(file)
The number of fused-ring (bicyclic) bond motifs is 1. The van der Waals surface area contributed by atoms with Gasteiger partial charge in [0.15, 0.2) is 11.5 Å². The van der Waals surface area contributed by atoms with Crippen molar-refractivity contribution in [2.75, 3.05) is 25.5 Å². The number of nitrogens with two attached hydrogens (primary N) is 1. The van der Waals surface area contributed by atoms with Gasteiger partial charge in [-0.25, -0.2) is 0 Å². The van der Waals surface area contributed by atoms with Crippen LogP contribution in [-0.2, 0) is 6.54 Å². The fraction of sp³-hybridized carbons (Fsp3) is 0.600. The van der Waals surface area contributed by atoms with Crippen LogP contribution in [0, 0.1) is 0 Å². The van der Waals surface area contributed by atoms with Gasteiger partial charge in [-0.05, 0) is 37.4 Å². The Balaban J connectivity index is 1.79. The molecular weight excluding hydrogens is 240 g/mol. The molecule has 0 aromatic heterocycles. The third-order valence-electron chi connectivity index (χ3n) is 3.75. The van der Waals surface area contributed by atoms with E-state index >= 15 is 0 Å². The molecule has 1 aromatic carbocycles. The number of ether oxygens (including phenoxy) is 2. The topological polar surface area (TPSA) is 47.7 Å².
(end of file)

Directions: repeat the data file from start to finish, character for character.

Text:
The number of fused-ring (bicyclic) bond motifs is 1. The van der Waals surface area contributed by atoms with Gasteiger partial charge in [0.15, 0.2) is 11.5 Å². The van der Waals surface area contributed by atoms with Crippen molar-refractivity contribution in [2.75, 3.05) is 25.5 Å². The number of nitrogens with two attached hydrogens (primary N) is 1. The van der Waals surface area contributed by atoms with Gasteiger partial charge in [-0.25, -0.2) is 0 Å². The van der Waals surface area contributed by atoms with Crippen LogP contribution in [-0.2, 0) is 6.54 Å². The fraction of sp³-hybridized carbons (Fsp3) is 0.600. The van der Waals surface area contributed by atoms with Crippen LogP contribution in [0, 0.1) is 0 Å². The van der Waals surface area contributed by atoms with Gasteiger partial charge in [-0.05, 0) is 37.4 Å². The Balaban J connectivity index is 1.79. The molecular weight excluding hydrogens is 240 g/mol. The molecule has 0 aromatic heterocycles. The third-order valence-electron chi connectivity index (χ3n) is 3.75. The van der Waals surface area contributed by atoms with E-state index >= 15 is 0 Å². The molecule has 1 aromatic carbocycles. The number of ether oxygens (including phenoxy) is 2. The topological polar surface area (TPSA) is 47.7 Å².